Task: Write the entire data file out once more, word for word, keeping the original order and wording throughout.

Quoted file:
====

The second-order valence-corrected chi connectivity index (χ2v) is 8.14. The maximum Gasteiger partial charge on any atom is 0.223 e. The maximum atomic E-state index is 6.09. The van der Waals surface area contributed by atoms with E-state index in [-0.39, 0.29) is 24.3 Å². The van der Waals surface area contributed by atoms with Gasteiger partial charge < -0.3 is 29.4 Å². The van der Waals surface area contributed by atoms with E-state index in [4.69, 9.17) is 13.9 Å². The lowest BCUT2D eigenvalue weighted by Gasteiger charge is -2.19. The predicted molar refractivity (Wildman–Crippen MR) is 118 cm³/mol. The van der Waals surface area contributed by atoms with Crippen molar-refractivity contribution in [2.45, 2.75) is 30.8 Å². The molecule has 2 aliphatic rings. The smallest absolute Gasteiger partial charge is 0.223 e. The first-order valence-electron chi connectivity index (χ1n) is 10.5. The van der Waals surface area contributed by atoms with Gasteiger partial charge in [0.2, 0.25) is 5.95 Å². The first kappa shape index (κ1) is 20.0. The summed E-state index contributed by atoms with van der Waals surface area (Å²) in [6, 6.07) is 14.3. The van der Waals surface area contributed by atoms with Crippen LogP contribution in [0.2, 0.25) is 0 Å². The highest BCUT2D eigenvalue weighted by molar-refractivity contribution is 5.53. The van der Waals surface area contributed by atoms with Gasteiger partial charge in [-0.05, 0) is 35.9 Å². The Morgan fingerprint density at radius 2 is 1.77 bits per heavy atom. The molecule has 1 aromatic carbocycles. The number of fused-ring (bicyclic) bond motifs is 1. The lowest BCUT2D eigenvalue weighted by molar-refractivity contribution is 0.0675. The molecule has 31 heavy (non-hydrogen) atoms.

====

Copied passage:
The second-order valence-corrected chi connectivity index (χ2v) is 8.14. The maximum Gasteiger partial charge on any atom is 0.223 e. The maximum atomic E-state index is 6.09. The van der Waals surface area contributed by atoms with E-state index in [-0.39, 0.29) is 24.3 Å². The van der Waals surface area contributed by atoms with Gasteiger partial charge < -0.3 is 29.4 Å². The van der Waals surface area contributed by atoms with E-state index in [4.69, 9.17) is 13.9 Å². The lowest BCUT2D eigenvalue weighted by Gasteiger charge is -2.19. The predicted molar refractivity (Wildman–Crippen MR) is 118 cm³/mol. The van der Waals surface area contributed by atoms with Crippen molar-refractivity contribution in [2.45, 2.75) is 30.8 Å². The molecule has 2 aliphatic rings. The smallest absolute Gasteiger partial charge is 0.223 e. The first-order valence-electron chi connectivity index (χ1n) is 10.5. The van der Waals surface area contributed by atoms with Gasteiger partial charge in [0.2, 0.25) is 5.95 Å². The first kappa shape index (κ1) is 20.0. The summed E-state index contributed by atoms with van der Waals surface area (Å²) in [6, 6.07) is 14.3. The van der Waals surface area contributed by atoms with Crippen LogP contribution in [0.2, 0.25) is 0 Å². The highest BCUT2D eigenvalue weighted by molar-refractivity contribution is 5.53. The van der Waals surface area contributed by atoms with Gasteiger partial charge in [-0.05, 0) is 35.9 Å². The Morgan fingerprint density at radius 2 is 1.77 bits per heavy atom. The molecule has 1 aromatic carbocycles. The number of fused-ring (bicyclic) bond motifs is 1. The lowest BCUT2D eigenvalue weighted by molar-refractivity contribution is 0.0675. The molecule has 31 heavy (non-hydrogen) atoms.